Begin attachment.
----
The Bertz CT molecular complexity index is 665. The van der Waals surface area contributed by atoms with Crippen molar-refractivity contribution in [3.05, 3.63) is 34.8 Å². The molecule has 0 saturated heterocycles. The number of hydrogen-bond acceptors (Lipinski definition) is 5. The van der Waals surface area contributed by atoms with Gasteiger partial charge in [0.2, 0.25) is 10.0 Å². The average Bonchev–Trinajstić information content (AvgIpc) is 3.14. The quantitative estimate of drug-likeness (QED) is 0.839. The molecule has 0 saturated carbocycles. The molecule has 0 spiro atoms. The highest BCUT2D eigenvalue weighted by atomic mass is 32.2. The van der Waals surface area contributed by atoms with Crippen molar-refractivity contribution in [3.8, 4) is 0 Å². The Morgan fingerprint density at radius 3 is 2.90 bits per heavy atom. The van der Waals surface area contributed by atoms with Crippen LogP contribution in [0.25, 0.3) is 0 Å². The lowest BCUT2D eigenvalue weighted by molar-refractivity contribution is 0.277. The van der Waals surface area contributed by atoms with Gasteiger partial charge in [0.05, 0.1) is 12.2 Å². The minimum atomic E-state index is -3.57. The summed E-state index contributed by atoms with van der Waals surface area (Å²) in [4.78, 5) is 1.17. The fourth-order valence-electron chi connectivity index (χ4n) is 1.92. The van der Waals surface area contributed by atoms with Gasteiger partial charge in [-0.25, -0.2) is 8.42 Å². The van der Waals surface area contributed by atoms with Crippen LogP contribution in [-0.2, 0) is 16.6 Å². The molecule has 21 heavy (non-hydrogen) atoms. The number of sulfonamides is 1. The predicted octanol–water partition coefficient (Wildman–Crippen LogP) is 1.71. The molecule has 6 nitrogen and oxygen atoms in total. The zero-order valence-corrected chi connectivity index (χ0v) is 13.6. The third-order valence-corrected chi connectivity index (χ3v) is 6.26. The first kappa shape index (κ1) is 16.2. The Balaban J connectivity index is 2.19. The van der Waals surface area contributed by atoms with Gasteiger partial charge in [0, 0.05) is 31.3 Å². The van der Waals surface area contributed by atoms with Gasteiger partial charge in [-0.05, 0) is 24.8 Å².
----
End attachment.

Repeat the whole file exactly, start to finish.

The Bertz CT molecular complexity index is 665. The van der Waals surface area contributed by atoms with Crippen molar-refractivity contribution in [3.05, 3.63) is 34.8 Å². The molecule has 0 saturated heterocycles. The number of hydrogen-bond acceptors (Lipinski definition) is 5. The van der Waals surface area contributed by atoms with Gasteiger partial charge in [0.2, 0.25) is 10.0 Å². The average Bonchev–Trinajstić information content (AvgIpc) is 3.14. The quantitative estimate of drug-likeness (QED) is 0.839. The molecule has 0 saturated carbocycles. The molecule has 0 spiro atoms. The highest BCUT2D eigenvalue weighted by atomic mass is 32.2. The van der Waals surface area contributed by atoms with Crippen molar-refractivity contribution in [3.8, 4) is 0 Å². The Morgan fingerprint density at radius 3 is 2.90 bits per heavy atom. The van der Waals surface area contributed by atoms with Crippen LogP contribution in [0.25, 0.3) is 0 Å². The lowest BCUT2D eigenvalue weighted by molar-refractivity contribution is 0.277. The van der Waals surface area contributed by atoms with Gasteiger partial charge in [0.05, 0.1) is 12.2 Å². The minimum atomic E-state index is -3.57. The summed E-state index contributed by atoms with van der Waals surface area (Å²) in [4.78, 5) is 1.17. The fourth-order valence-electron chi connectivity index (χ4n) is 1.92. The van der Waals surface area contributed by atoms with Gasteiger partial charge in [-0.25, -0.2) is 8.42 Å². The van der Waals surface area contributed by atoms with Crippen LogP contribution in [-0.2, 0) is 16.6 Å². The molecule has 21 heavy (non-hydrogen) atoms. The number of sulfonamides is 1. The predicted octanol–water partition coefficient (Wildman–Crippen LogP) is 1.71. The molecule has 6 nitrogen and oxygen atoms in total. The zero-order valence-corrected chi connectivity index (χ0v) is 13.6. The third-order valence-corrected chi connectivity index (χ3v) is 6.26. The first kappa shape index (κ1) is 16.2. The Balaban J connectivity index is 2.19. The van der Waals surface area contributed by atoms with Gasteiger partial charge in [0, 0.05) is 31.3 Å². The van der Waals surface area contributed by atoms with Gasteiger partial charge in [-0.05, 0) is 24.8 Å².